"'Charley'?" General Wilson said. "I thought I read your name was Carlos."
"Yes, sir, it is. But people call me Charley."
"Your…dad…made me call him Hor-hay," Wilson said. "Not George. He said he was a wetback and proud of it, and wanted to be called Hor-hay."
"Sir, I think he was pulling your chain," Castillo said. "From what I've learned of my father, he was proud of being a Texican. Not a wetback."
Castillo nodded. "Yes, sir. A Texan with long-ago Mexican roots. A wetback is somebody who came across the border yesterday."
"No offense intended, Lieutenant."
"None taken, sir," Castillo said. "Sir, how long did you fly with my father?"
Wilson looked around the room, then took a seat on the couch and sipped at his drink.
"About three months," Wilson said. "We arrived in-country the same day. I was fresh out of West Point, and here he was an old-timer; he'd done a six-months tour in Germany before they shipped him to Vietnam. They put us together, with him in the right seat because he had more time. He took me under his wing-he was a really good pilot-and taught me the things the Aviation School didn't teach. We shared a hootch." He paused a moment in thought, then finished, "Became close friends, although he warned me that that wasn't smart."
"An old-timer?" Castillo said. "He was nineteen when he was killed. Christ, I'm twenty-two."
"I was twenty-two, too," Wilson said softly.
"A friend of mine told me there were a lot of teenaged Huey pilots in Vietnam," Castillo said.
"There were," Wilson said, then added, "I can't understand why he never mentioned you. As I said, I had no idea you existed. Until today."
"He didn't know about me," Castillo said. "He was killed before I was born. I don't think he even knew my mother was pregnant."
"I realize this may sound selfish, Lieutenant-I realize doing so would probably open old wounds-but I'd like to go see your mother."
"May I ask why you would want to do that, sir?" Castillo asked.
"Well, first I'd like to apologize for not looking her up when I came home. And I'd like her to know that I know I'm alive because of your father. If he hadn't told me to…'get the fuck out, Harry'…both of us would have died when that chopper blew up."
"My mother died ten years ago, sir," Castillo said.
"I'm sorry," Wilson said. "I should have picked that up from the story in The Army Flier. It mentioned only your grandparents."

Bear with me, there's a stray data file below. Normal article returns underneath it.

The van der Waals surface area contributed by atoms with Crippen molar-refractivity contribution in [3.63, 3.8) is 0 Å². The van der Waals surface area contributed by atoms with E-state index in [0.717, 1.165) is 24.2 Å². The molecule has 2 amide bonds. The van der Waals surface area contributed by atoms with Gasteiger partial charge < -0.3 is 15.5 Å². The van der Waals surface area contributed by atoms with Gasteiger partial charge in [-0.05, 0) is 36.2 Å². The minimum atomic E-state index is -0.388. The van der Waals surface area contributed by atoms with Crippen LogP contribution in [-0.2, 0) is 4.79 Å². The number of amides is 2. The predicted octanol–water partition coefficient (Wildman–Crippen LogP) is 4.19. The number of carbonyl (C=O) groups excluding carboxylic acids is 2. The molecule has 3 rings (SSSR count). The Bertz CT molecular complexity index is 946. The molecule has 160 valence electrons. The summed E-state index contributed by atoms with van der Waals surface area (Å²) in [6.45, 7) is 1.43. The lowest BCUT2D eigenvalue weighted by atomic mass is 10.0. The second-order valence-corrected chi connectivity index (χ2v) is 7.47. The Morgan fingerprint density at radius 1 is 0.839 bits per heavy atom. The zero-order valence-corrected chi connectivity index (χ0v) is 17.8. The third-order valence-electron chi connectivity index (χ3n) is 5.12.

"Yes, sir. They raised me. I know they'd like to talk to you, sir. Would you be willing to do that?"
"Of course I would. I'd be honored."
"Well, let me set that up," Castillo said. "Then I'll put my pants on."
He walked to the telephone on the wet bar and punched in a number from memory.
There followed a brief exchange in Spanish, then Castillo held out the telephone to General Wilson.
"Sir, my grandfather-Juan Fernando Castillo, generally referred to as Don Fernando-would like to speak with you."
Wilson got quickly off the couch and walked to the wet bar.
"He speaks English, right?" he asked softly.
"It might be better if you spoke slowly, sir," Castillo said, and handed him the phone.
"Oh, Jesus, Charley," Miller said. "You have a dangerous sense of humor."
"I remember," Captain Prentiss said.
"Good afternoon, Mr. Castillo," General Wilson said, carefully pronouncing each syllable. "My name is Harold Wilson, and I had the privilege of serving with your son Hor-hay."
There was a reply, which caused General Wilson to shake his head and flash Lieutenant Castillo a dirty look.
Castillo smiled and poured more scotch into his glass.
After a minute or so, Wilson handed Castillo the telephone and there followed another conversation in Spanish. Finally, Castillo put the handset back in the base.
"Like father, like son, right, Castillo?" General Wilson said, smiling. "You like pulling people's chains? Your grandfather speaks English like a Harvard lawyer."
"I guess I shouldn't have done that, sir," Castillo said. "I have an awful problem resisting temptation."
"That, sir," Miller said, "is what is known as a monumental understatement."
"Your grandfather and grandmother are coming here tomorrow, I guess he told you," Wilson said. "I'm presuming he'll call you back with the details when he's made his reservations."
"He has a plane, sir. He said they'll leave right after breakfast. That should put them in here about noon. What I've got to do now is arrange permission for them to land at Cairns and get them some place to stay. I think I can probably get them in here."
"They will stay in the VIP quarters," General Wilson said. "And I'll arrange for permission for his plane to land at Cairns. Or Tom will. Right, Tom?"
"Yes, sir," Prentiss said, then looked at Castillo as he took a notebook from his shirt pocket. "What kind of a plane is it?"
"Got the tail number?" Prentiss asked.
Castillo gave it to him.
"Your grandfather has a Learjet?" General Wilson asked.